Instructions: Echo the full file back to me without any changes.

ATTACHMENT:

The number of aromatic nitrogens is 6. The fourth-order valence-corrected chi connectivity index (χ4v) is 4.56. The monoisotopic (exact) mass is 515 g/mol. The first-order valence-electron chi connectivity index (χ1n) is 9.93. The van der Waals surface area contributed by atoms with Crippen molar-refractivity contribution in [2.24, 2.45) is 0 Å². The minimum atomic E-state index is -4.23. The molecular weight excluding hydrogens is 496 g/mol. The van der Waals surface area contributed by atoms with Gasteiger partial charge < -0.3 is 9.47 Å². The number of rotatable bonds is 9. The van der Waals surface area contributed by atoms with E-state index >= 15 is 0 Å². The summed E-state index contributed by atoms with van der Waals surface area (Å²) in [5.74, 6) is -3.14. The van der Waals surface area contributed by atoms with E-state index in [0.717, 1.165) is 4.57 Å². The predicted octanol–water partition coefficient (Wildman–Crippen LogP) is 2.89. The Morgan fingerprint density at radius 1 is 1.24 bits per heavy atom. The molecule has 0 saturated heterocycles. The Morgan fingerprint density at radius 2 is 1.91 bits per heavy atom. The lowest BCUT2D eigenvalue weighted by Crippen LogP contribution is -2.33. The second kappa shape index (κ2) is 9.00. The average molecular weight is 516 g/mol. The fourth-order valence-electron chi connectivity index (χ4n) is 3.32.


The number of aromatic nitrogens is 6. The fourth-order valence-corrected chi connectivity index (χ4v) is 4.56. The monoisotopic (exact) mass is 515 g/mol. The first-order valence-electron chi connectivity index (χ1n) is 9.93. The van der Waals surface area contributed by atoms with Crippen molar-refractivity contribution in [2.24, 2.45) is 0 Å². The minimum atomic E-state index is -4.23. The molecular weight excluding hydrogens is 496 g/mol. The van der Waals surface area contributed by atoms with Gasteiger partial charge < -0.3 is 9.47 Å². The number of rotatable bonds is 9. The van der Waals surface area contributed by atoms with E-state index >= 15 is 0 Å². The summed E-state index contributed by atoms with van der Waals surface area (Å²) in [5.74, 6) is -3.14. The van der Waals surface area contributed by atoms with E-state index in [0.717, 1.165) is 4.57 Å². The predicted octanol–water partition coefficient (Wildman–Crippen LogP) is 2.89. The Morgan fingerprint density at radius 1 is 1.24 bits per heavy atom. The molecule has 0 saturated heterocycles. The Morgan fingerprint density at radius 2 is 1.91 bits per heavy atom. The lowest BCUT2D eigenvalue weighted by Crippen LogP contribution is -2.33. The second kappa shape index (κ2) is 9.00. The average molecular weight is 516 g/mol. The fourth-order valence-electron chi connectivity index (χ4n) is 3.32.